A cozy spot located in a leafy residential part of Capitol Hill, VPC’s monthly “Sunday Supper” menus are at the whim of chef/co-owner Ericka Burke. Think Moroccan chicken legs with couscous, corona bean panzanella, or wild boar Bolognese. Even if you can’t make dinner, hit up breakfast for co-owner/pastry chef Heather Earnhardt’s sweet or savory baked goods (crack has nothing on her Brown Butter Bars). The brand-new, adorable back patio, with its garden beds and chicken coop, put a little bit of urban farm into this local institution. $30.

The Corson Building
2007 Food & Wine Best New Chef Matt Dillon hosts two Sunday Suppers a month ($60, including wine) at this restored, former stonemason’s home in the artsy-industrial Georgetown ‘hood. Despite the locale against the train tracks and under the Boeing Field flight path, there’s a chicken coop, beehives, and abundant gardens where guests can stroll, wine in hand. Expect to see Corson’s own, and other local, impeccably fresh ingredients prepared simply (hearth-roasting is big), allowing flavors to shine.

Spring Hill
Okay, it’s not technically a communal meal, or a Sunday, but the a la carte, generously-portioned, “Monday Night Suppers” at this sleek West Seattle mom-and-pop spot are upscale comfort food at its best, for $11 to $20 a pop. New: fried chicken dinners for four (by reservation only, $98), with sides that include herb spaetzle, caramelized Brussels sprouts, and jalapeno corn bread with honey. 2009 Food & Wine Best New Chef and co-owner Mark Fuller does down-home right.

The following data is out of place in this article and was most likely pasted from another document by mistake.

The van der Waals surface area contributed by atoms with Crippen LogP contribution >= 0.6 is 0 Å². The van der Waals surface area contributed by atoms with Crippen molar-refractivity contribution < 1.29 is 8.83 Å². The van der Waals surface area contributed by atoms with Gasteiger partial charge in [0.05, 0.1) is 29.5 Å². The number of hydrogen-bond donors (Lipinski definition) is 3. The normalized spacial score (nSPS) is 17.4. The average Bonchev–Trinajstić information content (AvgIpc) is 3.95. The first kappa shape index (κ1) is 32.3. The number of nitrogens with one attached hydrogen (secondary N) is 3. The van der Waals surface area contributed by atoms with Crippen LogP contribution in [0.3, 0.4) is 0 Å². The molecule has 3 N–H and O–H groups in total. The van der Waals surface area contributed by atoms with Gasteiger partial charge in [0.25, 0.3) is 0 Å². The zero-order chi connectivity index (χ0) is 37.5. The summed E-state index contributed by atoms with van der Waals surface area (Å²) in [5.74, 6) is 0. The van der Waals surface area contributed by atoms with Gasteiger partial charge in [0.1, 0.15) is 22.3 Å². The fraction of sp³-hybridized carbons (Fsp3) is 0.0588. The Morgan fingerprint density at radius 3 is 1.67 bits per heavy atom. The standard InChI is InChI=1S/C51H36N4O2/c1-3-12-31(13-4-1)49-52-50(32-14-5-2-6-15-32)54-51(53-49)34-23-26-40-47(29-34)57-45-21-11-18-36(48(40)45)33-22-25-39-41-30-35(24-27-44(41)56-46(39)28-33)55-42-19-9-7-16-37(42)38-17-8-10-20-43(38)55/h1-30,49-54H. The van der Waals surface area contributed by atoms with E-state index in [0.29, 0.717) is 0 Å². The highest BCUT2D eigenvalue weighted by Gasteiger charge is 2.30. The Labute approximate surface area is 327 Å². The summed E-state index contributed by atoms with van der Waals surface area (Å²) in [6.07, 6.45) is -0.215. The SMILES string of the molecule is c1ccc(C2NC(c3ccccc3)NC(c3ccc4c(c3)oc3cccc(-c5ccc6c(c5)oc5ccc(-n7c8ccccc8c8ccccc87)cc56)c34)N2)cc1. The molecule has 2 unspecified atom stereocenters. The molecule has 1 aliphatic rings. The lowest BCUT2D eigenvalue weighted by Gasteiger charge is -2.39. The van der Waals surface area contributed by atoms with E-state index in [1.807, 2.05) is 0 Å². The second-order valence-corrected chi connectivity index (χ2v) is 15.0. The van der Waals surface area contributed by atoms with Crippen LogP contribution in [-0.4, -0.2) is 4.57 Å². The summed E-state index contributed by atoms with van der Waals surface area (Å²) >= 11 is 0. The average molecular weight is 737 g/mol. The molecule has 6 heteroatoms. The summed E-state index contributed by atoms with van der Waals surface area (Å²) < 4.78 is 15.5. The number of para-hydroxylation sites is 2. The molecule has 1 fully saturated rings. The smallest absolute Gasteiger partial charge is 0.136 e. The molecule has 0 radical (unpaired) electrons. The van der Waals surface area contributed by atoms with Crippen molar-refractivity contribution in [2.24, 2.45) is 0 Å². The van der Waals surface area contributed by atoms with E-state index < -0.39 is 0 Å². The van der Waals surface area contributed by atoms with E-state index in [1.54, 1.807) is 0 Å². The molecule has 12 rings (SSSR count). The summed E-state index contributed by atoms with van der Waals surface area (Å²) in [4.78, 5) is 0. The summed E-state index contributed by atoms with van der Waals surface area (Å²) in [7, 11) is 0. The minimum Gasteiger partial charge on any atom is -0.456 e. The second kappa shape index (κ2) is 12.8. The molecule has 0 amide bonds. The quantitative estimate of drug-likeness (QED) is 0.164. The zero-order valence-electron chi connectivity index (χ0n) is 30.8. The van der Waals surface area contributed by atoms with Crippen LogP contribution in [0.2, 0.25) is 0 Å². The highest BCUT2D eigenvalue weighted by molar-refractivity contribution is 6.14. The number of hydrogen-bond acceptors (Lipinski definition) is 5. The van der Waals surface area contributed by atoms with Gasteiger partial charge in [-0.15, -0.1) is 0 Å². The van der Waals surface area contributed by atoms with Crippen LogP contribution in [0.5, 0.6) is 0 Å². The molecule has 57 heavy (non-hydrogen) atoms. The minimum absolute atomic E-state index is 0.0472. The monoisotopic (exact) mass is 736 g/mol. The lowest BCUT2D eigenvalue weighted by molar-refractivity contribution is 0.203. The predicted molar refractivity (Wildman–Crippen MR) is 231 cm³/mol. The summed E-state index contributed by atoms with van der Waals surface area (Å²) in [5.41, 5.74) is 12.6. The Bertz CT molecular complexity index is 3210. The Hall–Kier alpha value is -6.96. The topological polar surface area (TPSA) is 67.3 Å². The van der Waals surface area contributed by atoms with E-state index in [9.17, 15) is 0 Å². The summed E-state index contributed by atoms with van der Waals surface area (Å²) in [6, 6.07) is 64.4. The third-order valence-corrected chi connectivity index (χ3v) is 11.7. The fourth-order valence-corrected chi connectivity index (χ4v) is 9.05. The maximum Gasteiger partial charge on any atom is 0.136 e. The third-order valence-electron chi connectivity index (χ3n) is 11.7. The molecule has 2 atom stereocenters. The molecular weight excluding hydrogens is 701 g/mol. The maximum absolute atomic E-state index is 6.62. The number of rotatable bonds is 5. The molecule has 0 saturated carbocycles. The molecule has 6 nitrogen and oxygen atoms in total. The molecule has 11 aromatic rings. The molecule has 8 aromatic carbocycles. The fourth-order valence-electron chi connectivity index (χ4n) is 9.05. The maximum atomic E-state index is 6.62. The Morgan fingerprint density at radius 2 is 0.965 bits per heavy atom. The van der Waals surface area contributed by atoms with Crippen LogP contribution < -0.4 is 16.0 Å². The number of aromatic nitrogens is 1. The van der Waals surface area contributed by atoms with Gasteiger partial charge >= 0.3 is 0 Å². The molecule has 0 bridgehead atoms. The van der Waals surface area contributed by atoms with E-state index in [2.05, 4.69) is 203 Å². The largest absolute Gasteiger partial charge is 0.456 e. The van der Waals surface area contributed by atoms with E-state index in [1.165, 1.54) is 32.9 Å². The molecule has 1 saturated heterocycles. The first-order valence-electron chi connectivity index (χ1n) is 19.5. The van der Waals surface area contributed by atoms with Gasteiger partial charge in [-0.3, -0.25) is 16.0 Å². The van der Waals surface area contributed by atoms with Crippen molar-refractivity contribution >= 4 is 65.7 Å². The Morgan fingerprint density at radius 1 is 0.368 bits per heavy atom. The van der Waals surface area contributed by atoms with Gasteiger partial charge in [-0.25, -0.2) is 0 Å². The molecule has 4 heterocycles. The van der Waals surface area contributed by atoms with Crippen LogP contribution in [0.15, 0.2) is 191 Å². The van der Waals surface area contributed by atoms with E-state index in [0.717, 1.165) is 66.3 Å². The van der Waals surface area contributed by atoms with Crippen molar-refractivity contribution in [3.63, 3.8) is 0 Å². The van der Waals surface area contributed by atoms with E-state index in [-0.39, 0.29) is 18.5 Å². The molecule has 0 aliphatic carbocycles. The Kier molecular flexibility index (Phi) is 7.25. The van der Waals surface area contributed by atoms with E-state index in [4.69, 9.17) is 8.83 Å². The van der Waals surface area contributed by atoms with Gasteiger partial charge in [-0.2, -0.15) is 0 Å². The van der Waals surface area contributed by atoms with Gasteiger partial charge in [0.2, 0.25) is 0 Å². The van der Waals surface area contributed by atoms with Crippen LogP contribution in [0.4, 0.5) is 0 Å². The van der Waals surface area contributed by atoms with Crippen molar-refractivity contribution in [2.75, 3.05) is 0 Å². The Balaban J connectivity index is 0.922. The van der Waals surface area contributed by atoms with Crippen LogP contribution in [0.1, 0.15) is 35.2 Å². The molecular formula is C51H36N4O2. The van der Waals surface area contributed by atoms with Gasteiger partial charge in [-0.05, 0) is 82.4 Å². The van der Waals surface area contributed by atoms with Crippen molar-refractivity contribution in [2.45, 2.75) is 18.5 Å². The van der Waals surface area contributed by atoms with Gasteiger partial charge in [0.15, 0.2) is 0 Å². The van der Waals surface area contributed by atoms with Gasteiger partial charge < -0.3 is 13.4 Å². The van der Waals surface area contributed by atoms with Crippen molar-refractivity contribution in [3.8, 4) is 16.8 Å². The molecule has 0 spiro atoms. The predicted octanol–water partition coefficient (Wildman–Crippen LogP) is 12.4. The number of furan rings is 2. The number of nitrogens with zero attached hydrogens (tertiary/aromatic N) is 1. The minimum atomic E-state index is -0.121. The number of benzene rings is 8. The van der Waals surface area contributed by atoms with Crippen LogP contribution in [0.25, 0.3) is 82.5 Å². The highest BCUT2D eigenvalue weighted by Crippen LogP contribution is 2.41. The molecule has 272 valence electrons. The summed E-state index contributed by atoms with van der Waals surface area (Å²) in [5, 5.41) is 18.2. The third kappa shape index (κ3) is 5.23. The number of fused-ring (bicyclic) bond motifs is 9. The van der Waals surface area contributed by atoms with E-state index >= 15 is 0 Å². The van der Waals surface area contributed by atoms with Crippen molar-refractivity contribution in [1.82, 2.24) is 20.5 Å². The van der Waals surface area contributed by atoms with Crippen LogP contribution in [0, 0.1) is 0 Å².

Adelaide’s Central Market offers the flavors of South Australia

“This is what Adelaideans do,” Mark Gleeson explained to me, as we wandered through Adelaide’s bustling Central Market. “The Market is a part of how we live, and has been since 1869.” Gleeson, a retired chef and owner of the Providore, a market shop selling pastry and picnic items, also leads public market tours. I’d hit the market on previous visits to South Australia’s charmingly provincial capital city. This time, however, I was his willing disciple as introduced me to vendors and gave me a detailed history of the state’s ethnic culinary influences.

The indoor public market, which is owned by the city council, is far more than a tourist attraction. That much was apparent from my first visit, in 2005. It’s always thronged with hungry locals shopping for weekend barbecues and beach picnics, sipping coffee, or savoring a bowl of Malaysian beef rendang.